Nicole Campbell: Hi Ricardo, it is so great to have you joining us for our Fast Build Leader series.

Ricardo Castro: Hi Nic, it’s really good to be with you.

Nicole Campbell: Yeah, I’m really looking forward to our conversation. To get us started, can you tell us about the International Rescue Committee, your role there, and IRC’s immediate priority?

Ricardo Castro: Sure, sure. So the International Rescue Committee, or IRC for short, has been around since the 1930s, it’s one of the world’s largest humanitarian organizations. It was established originally at the urging of Albert Einstein to help Jews escaping Nazi Germany at the time. And since then, it has grown to quite a large organization. It’s probably around 14 or 15,000 employees and volunteers around the world. It operates in over 30 countries and it assists people who are impacted by conflict or natural disaster or a crisis of some sort, providing humanitarian assistance. And it also is the largest refugee resettlement agency in the United States. So refugees who resettled in the United States are resettled by a number of different agencies. There are nine, IRC is one of those nine resettlement agencies. And in fact it’s the largest of the nine. So it’s a humanitarian organization and a refugee resettlement agency that’s been around for quite some time, has a very large operating budget, this current fiscal year over $800 million operating budget. About 75% of the funding is from governments, U.S. Government, UK government, Swedish government, others as well. And the other 25% private fundraising.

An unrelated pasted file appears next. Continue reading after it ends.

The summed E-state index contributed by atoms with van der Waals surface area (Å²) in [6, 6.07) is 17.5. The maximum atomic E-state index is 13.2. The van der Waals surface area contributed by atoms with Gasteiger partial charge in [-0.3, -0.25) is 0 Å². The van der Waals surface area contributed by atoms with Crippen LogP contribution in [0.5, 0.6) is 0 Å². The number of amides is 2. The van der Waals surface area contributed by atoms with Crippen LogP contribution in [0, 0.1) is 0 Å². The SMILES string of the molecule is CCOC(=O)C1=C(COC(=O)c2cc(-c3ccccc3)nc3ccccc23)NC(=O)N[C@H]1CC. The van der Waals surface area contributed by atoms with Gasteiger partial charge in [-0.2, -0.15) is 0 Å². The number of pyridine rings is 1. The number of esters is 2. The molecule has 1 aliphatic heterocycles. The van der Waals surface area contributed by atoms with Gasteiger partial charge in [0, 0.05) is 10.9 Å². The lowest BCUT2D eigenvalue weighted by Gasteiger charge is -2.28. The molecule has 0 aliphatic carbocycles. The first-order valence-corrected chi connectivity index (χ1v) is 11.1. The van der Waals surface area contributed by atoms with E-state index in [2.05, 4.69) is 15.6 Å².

Nicole Campbell: Can you tell us a little about what you do there? What’s your role?

Ricardo Castro: Oh, sure. I’m the Senior Vice President, General Counsel, and Secretary, that’s quite a mouthful. So I run the legal department, the office of general counsel. There are five lawyers and myself makes six. And I also provide executive oversight over two other units. One is called the Ethics and Compliance Unit, which among other things, investigates allegations of misconduct throughout the organization, and the Internal Audit Unit, which audits our internal controls around the world and our operations around the world.

Nicole Campbell: And in light of COVID-19 and just what’s going on in the world, what is IRC’s immediate priority?